IPM remains the most integrated way to address the increasing severity of pests resulting from climate change. IPM is defined by the U.N. Food and Agriculture Organization (FAO) as “the careful consideration of all available pest control techniques and subsequent integration of appropriate measures that discourage the development of pest populations and keep pesticides and other interventions to levels that are economically justified and reduce or minimize risks to human health and the environment.”
IPM builds on understanding the ecology and biology of pests and their natural enemies, and enhancing the ecosystem services of agro-ecosystems. IPM principles include growing healthy crops, regular observations of all elements in the field, enhancing and conserving biological control, and ensuring that farmers have the knowledge and skills required to make informed decisions on pest and crop management.
FAO promotes IPM to best manage pests and diseases of crops. Farmers who are knowledgeable on IPM are able to make decisions reflecting the local context from an ecological and socio-economic perspective, rather than simply following a prescribed set of recommendations. IPM is responsive to changing conditions, including those caused by climate change, and remains the most appropriate way to manage pests.
FAO considers several specific integrated measures to address pests within the climate change context: establishing and strengthening the monitoring of the impact of climate change on pests and natural enemies; collecting data and setting up an initial database of climate change events and pests containing historical data and first-hand data from the monitoring system; building theoretical and empirical models to establish and explain evidence; and communicating these models through GIS visualization. In addition to using the existing FFS platform, knowledge exchange through a global (FAO) IPM platform to gather information on climate change is crucial to supporting farmers and policymakers in their efforts to better adapt to climate change.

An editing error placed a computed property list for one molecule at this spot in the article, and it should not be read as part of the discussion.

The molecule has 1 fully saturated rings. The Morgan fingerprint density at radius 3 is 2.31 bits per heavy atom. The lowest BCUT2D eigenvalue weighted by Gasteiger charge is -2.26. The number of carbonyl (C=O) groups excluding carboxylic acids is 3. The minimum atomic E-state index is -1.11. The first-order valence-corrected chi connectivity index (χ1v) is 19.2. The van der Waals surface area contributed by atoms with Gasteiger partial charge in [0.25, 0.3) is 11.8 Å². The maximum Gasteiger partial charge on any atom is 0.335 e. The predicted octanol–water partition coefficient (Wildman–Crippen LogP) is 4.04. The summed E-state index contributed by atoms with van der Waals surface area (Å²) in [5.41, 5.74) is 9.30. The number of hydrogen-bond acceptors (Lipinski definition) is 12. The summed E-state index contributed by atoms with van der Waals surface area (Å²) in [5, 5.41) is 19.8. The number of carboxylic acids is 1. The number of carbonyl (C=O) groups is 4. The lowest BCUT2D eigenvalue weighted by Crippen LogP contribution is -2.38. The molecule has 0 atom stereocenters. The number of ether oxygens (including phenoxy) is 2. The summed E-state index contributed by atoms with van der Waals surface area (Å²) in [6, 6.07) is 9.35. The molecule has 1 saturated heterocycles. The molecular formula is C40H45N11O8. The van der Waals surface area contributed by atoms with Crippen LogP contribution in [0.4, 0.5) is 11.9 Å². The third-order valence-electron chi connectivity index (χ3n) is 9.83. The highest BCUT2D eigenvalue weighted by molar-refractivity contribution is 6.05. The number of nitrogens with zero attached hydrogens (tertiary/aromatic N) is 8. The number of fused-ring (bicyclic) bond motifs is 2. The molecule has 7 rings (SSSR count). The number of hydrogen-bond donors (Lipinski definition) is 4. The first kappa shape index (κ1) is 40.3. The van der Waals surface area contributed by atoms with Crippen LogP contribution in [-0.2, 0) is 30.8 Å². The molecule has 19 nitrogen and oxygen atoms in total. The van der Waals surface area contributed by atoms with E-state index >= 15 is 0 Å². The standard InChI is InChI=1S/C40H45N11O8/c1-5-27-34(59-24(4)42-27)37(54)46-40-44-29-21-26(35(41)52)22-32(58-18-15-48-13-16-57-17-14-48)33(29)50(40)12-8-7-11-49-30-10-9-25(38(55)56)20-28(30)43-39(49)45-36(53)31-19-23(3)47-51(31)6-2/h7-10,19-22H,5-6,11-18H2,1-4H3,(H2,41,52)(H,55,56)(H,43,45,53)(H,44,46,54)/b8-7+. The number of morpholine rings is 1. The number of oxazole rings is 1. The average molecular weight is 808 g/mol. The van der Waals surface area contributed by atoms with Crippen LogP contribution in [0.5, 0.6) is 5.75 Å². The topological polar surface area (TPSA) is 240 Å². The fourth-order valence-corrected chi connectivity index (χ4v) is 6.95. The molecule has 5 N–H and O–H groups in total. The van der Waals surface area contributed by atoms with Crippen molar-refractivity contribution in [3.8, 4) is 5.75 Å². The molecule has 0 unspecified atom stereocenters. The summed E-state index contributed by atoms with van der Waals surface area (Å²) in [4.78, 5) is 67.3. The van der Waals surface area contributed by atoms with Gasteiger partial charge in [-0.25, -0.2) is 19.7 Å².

Due to the transboundary nature of many pests, a global management approach is required in order for risk assessment and monitoring to be effective. A global information sharing system among regions, including information on diseases, insects, invasive alien species, and ecological conditions comprising weather data, is needed. For this reason, it is necessary to increase cooperation among countries and regions including national, regional, and global organizations.
At the global level, FAO manages transboundary plant pests within the framework of the Food Chain Crisis – Emergency Prevention System (FCC-EMPRES). The main strategy of FAO to address transboundary pests is to enhance prevention. This involves strengthening monitoring, early warning, early reaction, coordination, communication, and capacity development. For example, the FAO Desert Locust Information Service (DLIS) has been operating an early warning system to monitor weather, ecological conditions, and locust infestations on a daily basis since 1978. The DLIS is the global focal point and clearinghouse for all locust and locust-related survey and control data, which are analyzed to produce monthly bulletins, six-week forecasts, alerts, and warnings.
Controlling pest outbreaks exacerbated by climate change is crucial to increase food production and achieve U.N. Sustainable Development Goal (SDG) 2 on ending hunger, achieving food security, improving nutrition, and promoting sustainable agriculture, as well as SDG 13 on taking urgent actions to combat climate change and its impacts.